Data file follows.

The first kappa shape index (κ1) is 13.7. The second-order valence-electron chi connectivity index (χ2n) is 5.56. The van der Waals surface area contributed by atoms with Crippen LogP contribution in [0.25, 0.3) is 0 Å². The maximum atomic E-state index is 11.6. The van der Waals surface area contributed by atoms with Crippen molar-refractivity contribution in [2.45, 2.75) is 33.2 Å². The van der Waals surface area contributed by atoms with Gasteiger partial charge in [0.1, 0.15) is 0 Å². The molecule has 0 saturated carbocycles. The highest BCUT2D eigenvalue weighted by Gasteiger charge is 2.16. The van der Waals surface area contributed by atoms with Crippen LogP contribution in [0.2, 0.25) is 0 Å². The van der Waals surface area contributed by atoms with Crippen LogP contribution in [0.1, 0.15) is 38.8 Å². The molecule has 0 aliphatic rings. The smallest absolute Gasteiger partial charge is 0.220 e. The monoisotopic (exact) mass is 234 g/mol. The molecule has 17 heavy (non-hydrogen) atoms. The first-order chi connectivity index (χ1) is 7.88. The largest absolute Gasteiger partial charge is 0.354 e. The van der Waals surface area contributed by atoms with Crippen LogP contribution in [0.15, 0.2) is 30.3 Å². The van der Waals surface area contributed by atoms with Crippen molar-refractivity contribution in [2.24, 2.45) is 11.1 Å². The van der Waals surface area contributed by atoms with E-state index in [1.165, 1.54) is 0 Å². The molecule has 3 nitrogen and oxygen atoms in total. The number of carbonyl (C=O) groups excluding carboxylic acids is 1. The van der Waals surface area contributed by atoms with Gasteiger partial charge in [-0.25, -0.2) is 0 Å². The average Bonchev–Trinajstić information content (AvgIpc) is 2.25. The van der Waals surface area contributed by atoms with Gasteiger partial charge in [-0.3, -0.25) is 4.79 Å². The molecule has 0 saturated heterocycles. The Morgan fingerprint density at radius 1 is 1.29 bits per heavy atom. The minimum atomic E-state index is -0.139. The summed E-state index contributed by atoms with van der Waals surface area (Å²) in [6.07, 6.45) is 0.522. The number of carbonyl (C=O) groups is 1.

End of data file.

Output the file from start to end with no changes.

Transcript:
The first kappa shape index (κ1) is 13.7. The second-order valence-electron chi connectivity index (χ2n) is 5.56. The van der Waals surface area contributed by atoms with Crippen LogP contribution in [0.25, 0.3) is 0 Å². The maximum atomic E-state index is 11.6. The van der Waals surface area contributed by atoms with Crippen molar-refractivity contribution in [2.45, 2.75) is 33.2 Å². The van der Waals surface area contributed by atoms with Gasteiger partial charge in [0.1, 0.15) is 0 Å². The molecule has 0 saturated carbocycles. The highest BCUT2D eigenvalue weighted by Gasteiger charge is 2.16. The van der Waals surface area contributed by atoms with Crippen LogP contribution in [0.2, 0.25) is 0 Å². The van der Waals surface area contributed by atoms with Crippen LogP contribution in [0.1, 0.15) is 38.8 Å². The molecule has 0 aliphatic rings. The smallest absolute Gasteiger partial charge is 0.220 e. The monoisotopic (exact) mass is 234 g/mol. The molecule has 17 heavy (non-hydrogen) atoms. The first-order chi connectivity index (χ1) is 7.88. The largest absolute Gasteiger partial charge is 0.354 e. The van der Waals surface area contributed by atoms with Crippen LogP contribution in [0.15, 0.2) is 30.3 Å². The van der Waals surface area contributed by atoms with Crippen molar-refractivity contribution in [2.24, 2.45) is 11.1 Å². The van der Waals surface area contributed by atoms with E-state index in [1.165, 1.54) is 0 Å². The molecule has 3 nitrogen and oxygen atoms in total. The number of carbonyl (C=O) groups excluding carboxylic acids is 1. The van der Waals surface area contributed by atoms with Gasteiger partial charge in [-0.25, -0.2) is 0 Å². The average Bonchev–Trinajstić information content (AvgIpc) is 2.25. The van der Waals surface area contributed by atoms with Gasteiger partial charge in [-0.3, -0.25) is 4.79 Å². The molecule has 0 saturated heterocycles. The Morgan fingerprint density at radius 1 is 1.29 bits per heavy atom. The minimum atomic E-state index is -0.139. The summed E-state index contributed by atoms with van der Waals surface area (Å²) in [6.07, 6.45) is 0.522. The number of carbonyl (C=O) groups is 1.